ZLHR wins landmark ruling on persecution of vulnerable women charged with soliciting for prostitution
The Constitutional Court on Wednesday 27 May 2015 halted and outlawed the prosecution of nine women who were arrested last year and charged with soliciting for the purposes of prostitution in a major landmark ruling for women who are considered vulnerable in the Zimbabwean society.
The nine women who were represented by Advocate Tawanda Zhuwarara and David Hofisi of Zimbabwe Lawyers for Human Rights (ZLHR) were arrested on 17 March 2014 in Harare’s Avenues residential area under a Zimbabwe Republic Police dragnet operation code-named Operation No To Robberies And Prostitution targeting women who dare venture out after dusk and charged with contravening Section 81 (2) of the Criminal Law (Codification and Reform) Act (Chapter 9:23), which criminalises soliciting for the purposes of prostitution.
The nine women, Chipo Nyamanhindi, Chipo Mwedziwendira, Lorraine Marapira, Beuty Kaseke, Tionesei Nyaude, Dorcas Linda, Selina Shoko, Memory Muchena and Colleter Chisedzi aged between 21 years and 38 years took their matter to the Constitutional Court seeking a determination of the violation of their fundamental rights to liberty as provided for in Section 49 of the constitution and their right to the protection of the law as guaranteed in Section 56 of the Constitution.
The women argued that their rights had been violated as a result of their arbitrary arrest, detention and prosecution.
In the application, which was filed last year by their legal representatives from ZLHR and heard by the Full Bench of the Constitutional Court, the nine women argued that the facts alleged did not disclose an offence and justify a reasonable suspicion that they had committed the crime since standing in the street as alleged by the State prosecutors during their remand proceedings in the Harare Magistrates Court is not an essential element of the offence set out in Section 81 of the Criminal Law (Codification and Reform) Act (Chapter 9:23).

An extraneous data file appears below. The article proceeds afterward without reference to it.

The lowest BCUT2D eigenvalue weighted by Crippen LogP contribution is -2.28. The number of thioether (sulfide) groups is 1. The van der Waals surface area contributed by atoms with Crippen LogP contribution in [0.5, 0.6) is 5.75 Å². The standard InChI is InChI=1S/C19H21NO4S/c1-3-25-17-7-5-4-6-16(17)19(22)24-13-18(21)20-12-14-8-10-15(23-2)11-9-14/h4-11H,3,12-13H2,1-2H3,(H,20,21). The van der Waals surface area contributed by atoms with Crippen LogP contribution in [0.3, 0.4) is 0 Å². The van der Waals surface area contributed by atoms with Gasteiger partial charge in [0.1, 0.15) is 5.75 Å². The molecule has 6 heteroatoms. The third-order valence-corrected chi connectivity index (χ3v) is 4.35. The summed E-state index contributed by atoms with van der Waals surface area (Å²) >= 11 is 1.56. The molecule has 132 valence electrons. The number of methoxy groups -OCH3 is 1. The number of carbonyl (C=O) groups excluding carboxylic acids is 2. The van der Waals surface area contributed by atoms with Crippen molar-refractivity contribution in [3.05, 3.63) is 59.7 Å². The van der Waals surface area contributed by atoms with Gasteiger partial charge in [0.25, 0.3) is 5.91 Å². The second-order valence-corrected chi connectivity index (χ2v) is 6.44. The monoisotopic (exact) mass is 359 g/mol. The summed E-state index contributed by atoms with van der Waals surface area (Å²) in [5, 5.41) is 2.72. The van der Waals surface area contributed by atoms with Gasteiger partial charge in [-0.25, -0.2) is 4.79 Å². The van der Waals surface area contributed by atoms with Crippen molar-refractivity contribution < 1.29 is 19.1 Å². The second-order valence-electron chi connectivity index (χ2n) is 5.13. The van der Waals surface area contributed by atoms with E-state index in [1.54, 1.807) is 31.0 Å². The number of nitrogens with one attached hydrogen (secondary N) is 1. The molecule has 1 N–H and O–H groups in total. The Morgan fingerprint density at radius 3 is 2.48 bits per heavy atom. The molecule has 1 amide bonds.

The women also argued that the conduct of the ZRP officers who indiscriminately arrested them violated their freedom of movement and had the resultant effect of placing an overt limitation on the rights of women in that they could not freely move around the Avenues residential area without the risk of being arrested.
In addition, the women also argued that the State failed to allege material facts that the women had approached particular individuals in a public place and by conduct or words communicated that they were offering sex or sexual services in exchange for money.
In a consent order issued by Deputy Chief Justice Luke Malaba, the Constitutional Court declared that the prosecution and remand of the applicants (the nine women) on allegations of having solicited as defined in Section 81 (2) of the Criminal Law (Codification and Reform) Act (Chapter 9:23) on 17 March 2014 amount to deprivation of their liberty in contravention of Section 49 (1) (b) of the Constitution and are a denial of the fundamental right of the applicants (the nine women) to the protection of the law guaranteed under Section 56 (1) of the Constitution of Zimbabwe. Resultantly, the Chief Justice then ordered that the criminal prosecution against the applicants (the nine women) be stayed permanently.
The landmark ruling by the Constitutional Court is likely to be welcomed as a major reprieve by gender equality and human rights groups that for years have been seething with anger at the gender discrimination associated with the ZRP’s operations and help bring to an end the notorious police practice of indiscriminately rounding up women under the guise of clamping down on prostitution.
ZLHR took up the matter under its Access to Justice campaign in a bid to stop such discriminatory actions by the ZRP. To download the press release, click here.
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